Pennsylvania state lawmakers are pursuing various plans to help boost revenue for transportation. The state’s Transportation Funding Advisory Commission estimated a $3.5 billion annual shortfall in funds needed for roads, bridges and transit.
One bill would tap sales of cigars and smokeless tobacco to raise revenue for transit, roads and bridges.
The plan from Rep. Ed Gainey, D-Allegheny, would raise $44 million annually through a 25 percent tax of the wholesale price on cigars and smokeless tobacco. Cigarettes would be exempt from the additional tax.
“Just about everywhere in the United States, people pay a state excise tax when they buy cigars, chewing tobacco, snuff or loose tobacco,” Gainey said in a news release. “Pennsylvania is one of only two states (Florida) to exempt cigars from taxation and we are the only state not to tax smokeless tobacco.”
Gainey said that he understands his proposal doesn’t fix the transportation funding needs for the state, but “I believe that doing nothing to help is far worse.” At a minimum, he said his bill could supplement the governor’s transportation funding plan.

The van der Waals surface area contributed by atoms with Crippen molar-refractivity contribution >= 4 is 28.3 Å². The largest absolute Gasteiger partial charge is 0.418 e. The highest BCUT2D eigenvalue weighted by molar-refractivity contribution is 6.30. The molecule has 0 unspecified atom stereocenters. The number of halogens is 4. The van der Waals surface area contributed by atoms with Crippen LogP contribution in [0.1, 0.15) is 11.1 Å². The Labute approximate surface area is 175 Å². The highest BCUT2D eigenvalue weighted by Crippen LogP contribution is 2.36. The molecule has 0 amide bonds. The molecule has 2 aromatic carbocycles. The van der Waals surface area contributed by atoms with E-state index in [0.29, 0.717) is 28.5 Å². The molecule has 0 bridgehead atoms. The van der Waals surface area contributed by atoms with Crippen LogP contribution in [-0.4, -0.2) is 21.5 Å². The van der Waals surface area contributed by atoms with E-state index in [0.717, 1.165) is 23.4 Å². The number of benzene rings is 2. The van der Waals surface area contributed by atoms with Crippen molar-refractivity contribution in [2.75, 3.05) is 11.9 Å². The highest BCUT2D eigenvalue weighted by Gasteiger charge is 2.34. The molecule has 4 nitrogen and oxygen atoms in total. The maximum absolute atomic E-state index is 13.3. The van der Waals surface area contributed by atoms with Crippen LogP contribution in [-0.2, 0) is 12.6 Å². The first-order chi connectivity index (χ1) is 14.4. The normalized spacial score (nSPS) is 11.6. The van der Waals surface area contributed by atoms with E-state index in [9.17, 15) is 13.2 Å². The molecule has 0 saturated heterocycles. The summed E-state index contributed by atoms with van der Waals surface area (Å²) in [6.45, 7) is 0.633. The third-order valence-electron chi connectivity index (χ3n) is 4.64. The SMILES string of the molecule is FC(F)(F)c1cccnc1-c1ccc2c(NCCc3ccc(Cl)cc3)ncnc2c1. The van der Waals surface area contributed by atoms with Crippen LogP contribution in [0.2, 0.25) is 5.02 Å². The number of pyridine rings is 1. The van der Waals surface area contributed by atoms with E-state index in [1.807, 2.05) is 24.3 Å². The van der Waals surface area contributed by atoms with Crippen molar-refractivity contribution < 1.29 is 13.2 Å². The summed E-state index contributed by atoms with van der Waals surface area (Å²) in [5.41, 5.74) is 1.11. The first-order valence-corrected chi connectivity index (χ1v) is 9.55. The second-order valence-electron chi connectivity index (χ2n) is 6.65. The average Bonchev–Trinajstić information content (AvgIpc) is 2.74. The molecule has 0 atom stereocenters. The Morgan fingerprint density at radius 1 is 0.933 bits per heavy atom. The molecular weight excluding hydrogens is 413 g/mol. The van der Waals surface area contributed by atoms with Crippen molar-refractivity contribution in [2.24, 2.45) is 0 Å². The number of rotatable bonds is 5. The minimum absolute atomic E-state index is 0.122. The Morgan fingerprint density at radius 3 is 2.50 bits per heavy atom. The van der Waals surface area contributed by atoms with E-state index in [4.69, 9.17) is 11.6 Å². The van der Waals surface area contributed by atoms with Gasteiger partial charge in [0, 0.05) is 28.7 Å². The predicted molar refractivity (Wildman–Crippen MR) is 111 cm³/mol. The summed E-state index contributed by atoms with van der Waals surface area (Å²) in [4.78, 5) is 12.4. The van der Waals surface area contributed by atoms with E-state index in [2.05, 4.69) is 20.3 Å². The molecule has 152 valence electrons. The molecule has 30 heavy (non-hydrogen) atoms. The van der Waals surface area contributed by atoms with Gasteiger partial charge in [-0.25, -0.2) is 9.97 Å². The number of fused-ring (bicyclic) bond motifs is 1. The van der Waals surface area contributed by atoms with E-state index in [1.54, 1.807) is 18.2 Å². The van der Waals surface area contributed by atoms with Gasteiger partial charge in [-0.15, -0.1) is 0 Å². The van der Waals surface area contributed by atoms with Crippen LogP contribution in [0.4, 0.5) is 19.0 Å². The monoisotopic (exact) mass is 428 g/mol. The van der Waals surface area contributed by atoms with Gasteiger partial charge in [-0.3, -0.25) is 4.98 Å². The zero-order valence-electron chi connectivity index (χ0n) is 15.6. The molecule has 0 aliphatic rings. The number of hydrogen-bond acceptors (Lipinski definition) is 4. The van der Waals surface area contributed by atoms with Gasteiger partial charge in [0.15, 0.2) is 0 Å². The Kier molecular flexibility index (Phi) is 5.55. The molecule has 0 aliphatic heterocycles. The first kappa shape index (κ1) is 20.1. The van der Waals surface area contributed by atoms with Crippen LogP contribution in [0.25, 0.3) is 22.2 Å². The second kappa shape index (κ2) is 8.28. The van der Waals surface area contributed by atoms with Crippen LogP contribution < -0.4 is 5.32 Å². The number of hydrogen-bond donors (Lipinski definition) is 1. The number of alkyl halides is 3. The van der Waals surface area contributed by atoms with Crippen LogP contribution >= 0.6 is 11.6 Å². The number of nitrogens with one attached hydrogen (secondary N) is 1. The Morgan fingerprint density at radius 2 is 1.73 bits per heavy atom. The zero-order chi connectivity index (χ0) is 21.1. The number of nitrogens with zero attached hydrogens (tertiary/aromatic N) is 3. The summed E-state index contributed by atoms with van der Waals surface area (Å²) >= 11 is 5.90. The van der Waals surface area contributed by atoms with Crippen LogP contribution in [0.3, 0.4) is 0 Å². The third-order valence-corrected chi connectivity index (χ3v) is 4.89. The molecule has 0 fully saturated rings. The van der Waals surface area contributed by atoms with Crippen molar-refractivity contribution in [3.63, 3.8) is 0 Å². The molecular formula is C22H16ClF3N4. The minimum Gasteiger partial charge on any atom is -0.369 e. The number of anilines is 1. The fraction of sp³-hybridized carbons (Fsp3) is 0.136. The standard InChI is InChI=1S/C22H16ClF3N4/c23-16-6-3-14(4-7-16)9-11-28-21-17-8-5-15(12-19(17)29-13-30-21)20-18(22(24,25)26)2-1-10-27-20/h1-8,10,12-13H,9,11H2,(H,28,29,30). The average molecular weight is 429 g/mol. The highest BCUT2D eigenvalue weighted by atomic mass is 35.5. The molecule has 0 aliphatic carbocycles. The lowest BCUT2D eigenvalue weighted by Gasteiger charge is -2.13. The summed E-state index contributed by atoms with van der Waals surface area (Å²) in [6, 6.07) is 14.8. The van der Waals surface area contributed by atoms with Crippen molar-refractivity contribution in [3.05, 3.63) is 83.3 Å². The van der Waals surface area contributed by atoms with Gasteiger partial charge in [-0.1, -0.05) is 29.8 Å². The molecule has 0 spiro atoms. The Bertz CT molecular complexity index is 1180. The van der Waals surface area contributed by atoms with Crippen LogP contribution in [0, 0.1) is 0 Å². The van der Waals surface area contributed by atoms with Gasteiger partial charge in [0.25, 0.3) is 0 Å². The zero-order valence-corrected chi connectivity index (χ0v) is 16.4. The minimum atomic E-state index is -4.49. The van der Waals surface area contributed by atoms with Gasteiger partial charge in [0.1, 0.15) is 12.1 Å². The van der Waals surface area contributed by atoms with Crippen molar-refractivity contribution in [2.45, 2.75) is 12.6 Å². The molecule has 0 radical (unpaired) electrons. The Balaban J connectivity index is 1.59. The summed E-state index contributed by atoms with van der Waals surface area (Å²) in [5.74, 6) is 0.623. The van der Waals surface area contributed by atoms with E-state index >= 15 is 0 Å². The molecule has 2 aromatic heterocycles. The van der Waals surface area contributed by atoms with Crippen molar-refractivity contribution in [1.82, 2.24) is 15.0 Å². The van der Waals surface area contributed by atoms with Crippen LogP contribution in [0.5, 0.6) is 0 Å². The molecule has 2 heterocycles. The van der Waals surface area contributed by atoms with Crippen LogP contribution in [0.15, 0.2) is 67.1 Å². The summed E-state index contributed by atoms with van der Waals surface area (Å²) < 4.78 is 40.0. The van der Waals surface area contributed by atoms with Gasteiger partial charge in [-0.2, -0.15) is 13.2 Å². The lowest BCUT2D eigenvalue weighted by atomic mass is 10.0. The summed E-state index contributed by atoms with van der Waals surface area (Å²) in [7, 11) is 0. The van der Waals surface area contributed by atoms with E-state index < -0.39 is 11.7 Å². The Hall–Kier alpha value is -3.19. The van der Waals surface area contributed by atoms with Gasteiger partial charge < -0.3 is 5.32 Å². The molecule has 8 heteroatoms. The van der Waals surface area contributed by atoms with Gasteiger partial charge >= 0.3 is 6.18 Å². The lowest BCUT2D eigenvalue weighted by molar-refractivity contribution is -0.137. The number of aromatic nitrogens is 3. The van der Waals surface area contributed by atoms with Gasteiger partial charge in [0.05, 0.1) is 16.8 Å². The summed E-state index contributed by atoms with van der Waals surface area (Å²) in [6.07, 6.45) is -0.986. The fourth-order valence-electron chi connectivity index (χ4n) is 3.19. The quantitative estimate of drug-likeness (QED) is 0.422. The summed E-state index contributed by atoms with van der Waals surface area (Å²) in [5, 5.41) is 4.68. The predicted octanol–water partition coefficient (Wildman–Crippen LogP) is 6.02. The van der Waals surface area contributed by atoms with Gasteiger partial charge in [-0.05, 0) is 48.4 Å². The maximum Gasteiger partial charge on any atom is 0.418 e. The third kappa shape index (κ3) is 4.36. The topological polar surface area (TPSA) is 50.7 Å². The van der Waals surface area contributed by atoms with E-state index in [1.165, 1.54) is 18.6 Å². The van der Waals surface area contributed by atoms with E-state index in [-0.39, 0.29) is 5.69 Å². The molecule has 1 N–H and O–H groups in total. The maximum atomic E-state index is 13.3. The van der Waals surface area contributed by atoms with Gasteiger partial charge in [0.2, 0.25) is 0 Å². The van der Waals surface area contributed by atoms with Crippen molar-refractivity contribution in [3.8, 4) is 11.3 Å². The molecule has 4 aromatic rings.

In February, Gov. Tom Corbett announced his plan to pay for $1.9 billion each year in new funding for roads, bridges and transit throughout the state. It includes a nearly 30-cent-per-gallon fuel tax increase.
Sen. John Rafferty, R-Montgomery, has since introduced a similar proposal that includes uncapping the oil company franchise tax and vehicle fee increases.
Gainey’s bill – HB926 – is in the House Finance Committee.
Another bill, HB220, would rely on money from the sale of the state’s liquor system to boost transportation funding.
The governor has different plans for liquor money. Corbett proposed putting the estimated $1 billion toward education.
Rep. Jerry Knowles, R-Schuylkill, introduced a bill that would instead route the money to roads, bridges and transit.
“With the severe backlog of important transportation and infrastructure projects throughout the state, this is clearly the best use of the money from the sale of liquor and wine licenses,” Knowles stated.
The bill is in the House Transportation Committee.
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